One Number Shows the Hypocrisy of Drug Testing People on Welfare

June 21st 2016

A controversial program to drug test people receiving government aid hasn't found a single person on drugs. Since May, none of the 303 applicants in Michigan's pilot drug testing program have tested positive for banned drugs, according to The Guardian. That's right, zero.

Michigan previously tried to institute drug testing for welfare recipients who had children but a court ruled it unconstitutional in 2003.

Drug screenFlickr/Francis Storr - flic.kr

Although there is a political push to drug test welfare recipients, politicians, who are paid with taxpayer money, are not drug tested.

A YouGov poll of 1000 U.S. adults in 2013 found that 78 percent of people surveyed favor drug testing members of Congress.

Rep. Gwen Moore (D-Wis.), who said that she used government assistance at one time in her life, blasted drug testing requirements like Michigan's earlier this week for being discriminatory against poor people.

To highlight the hypocrisy in the drug testing, Moore proposed a plan to drug test people who receive more than $150,000 in tax deductions from the federal government.

“As a strong advocate for social programs aimed at combating poverty, it deeply offends me that there is such a deep stigma surrounding those who depend on government benefits, especially as a former welfare recipient," she wrote in a statement on her office's website.

Michigan is not the first state to push this type of policy and it's not the first state to come up with minimal results.

Drug test. Flickr/Alex Thomson - flic.kr

There are 15 states that passed laws to drug test or screen welfare recipients, according to the National Conference for State Legislatures. By March, 17 other states had proposed a law at some point. Some of the laws require all applicants to be drug tested and others only test people who have given suspicion.

In Tennessee, only 65 people applying for government assistance tested positive for drugs from mid 2014 to early 2016. Another 116 people refused to be tested and left the program. In that time more than 39,000 people applied for government assistance, according to Think Progress.

Drug testing welfare recipients doesn't save much money for states.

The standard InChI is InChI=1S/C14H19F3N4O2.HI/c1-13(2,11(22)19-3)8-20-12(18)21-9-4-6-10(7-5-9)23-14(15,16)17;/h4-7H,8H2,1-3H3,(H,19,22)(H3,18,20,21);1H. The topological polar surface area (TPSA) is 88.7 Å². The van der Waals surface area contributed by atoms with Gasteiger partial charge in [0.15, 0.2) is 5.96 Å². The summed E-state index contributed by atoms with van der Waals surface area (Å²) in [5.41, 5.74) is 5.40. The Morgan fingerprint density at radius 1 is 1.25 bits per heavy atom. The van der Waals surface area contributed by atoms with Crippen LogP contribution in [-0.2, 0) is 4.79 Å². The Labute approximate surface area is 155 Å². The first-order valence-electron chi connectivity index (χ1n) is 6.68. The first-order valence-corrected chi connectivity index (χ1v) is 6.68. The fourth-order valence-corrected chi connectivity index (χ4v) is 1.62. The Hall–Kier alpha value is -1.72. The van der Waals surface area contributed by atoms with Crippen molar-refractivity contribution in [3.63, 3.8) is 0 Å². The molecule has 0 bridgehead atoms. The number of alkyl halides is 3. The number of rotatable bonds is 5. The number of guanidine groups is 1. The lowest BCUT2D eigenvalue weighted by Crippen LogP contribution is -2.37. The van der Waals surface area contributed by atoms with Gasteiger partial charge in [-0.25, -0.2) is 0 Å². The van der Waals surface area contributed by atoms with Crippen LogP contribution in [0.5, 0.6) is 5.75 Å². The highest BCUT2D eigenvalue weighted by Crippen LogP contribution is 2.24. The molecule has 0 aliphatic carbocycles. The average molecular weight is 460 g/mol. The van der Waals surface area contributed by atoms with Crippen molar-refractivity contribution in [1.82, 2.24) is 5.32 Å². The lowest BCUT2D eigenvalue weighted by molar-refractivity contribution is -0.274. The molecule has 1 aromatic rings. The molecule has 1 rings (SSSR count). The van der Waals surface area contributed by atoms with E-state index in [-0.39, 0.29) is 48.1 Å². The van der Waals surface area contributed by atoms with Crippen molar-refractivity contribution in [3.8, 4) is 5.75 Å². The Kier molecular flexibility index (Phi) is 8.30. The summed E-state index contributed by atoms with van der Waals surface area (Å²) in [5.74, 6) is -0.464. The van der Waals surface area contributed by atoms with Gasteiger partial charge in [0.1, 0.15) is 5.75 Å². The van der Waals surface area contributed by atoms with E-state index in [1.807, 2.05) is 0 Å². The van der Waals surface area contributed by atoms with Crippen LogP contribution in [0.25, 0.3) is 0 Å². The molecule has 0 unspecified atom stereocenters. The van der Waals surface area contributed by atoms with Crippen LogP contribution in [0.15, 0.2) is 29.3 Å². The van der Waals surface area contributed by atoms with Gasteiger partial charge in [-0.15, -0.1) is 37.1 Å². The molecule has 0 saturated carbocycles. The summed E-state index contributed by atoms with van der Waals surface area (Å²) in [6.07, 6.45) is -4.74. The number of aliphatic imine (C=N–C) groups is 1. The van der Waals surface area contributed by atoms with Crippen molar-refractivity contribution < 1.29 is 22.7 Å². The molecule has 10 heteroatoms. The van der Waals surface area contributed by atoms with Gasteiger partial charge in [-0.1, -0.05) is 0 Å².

Drug test. Flickr/Micah Baldwin - flic.kr

In an effort to save the state money, Arizona became the first state to require drug testing for government assistance in 2009. Supporters of the requirement said that it could save the state $1.7 million, based on the the number of drug users in the population and the cost of drug testing, according to The Arizona Republic. Arizona only requires people who show "reasonable cause" to take a drug test. This means that the person has to confess to using drugs.

In 2015 the Tucson Sentinel reported that in five years of testing only 42 people had been tested and of those 26 people lost benefits. Three of those people actually failed the test and 23 were kicked out of the program because they didn't take the test. By 2015, the state had only saved $3,500 from drug testing welfare recipients, according to the Sentinel.

Researchers from the University of Michigan found in 2001 that drugs were not a significant problem for welfare recipients but alcohol dependency and psychiatric disorders were prevalent.

BeerFlickr/Abish Falcón - flic.kr

They suggested that resources used for drug testing could be better spent helping welfare recipients:

"This suggests that screening welfare applicants and recipients for depression, post-traumatic stress disorder, and other psychiatric disorders would detect many problems likely to hinder the transition from welfare to work. Such policies would address a much larger population of TANF [welfare] recipients than the important, but small, population of drug-dependent recipients who might be detected through chemical drug tests."

ATTN: reached out to Michigan Gov. Rick Snyder's office. We will update the story if we receive a comment.

You can watch ATTN:'s video about drug testing welfare recipients below.

RELATED: Here's a Plan: Drug-Test the Rich

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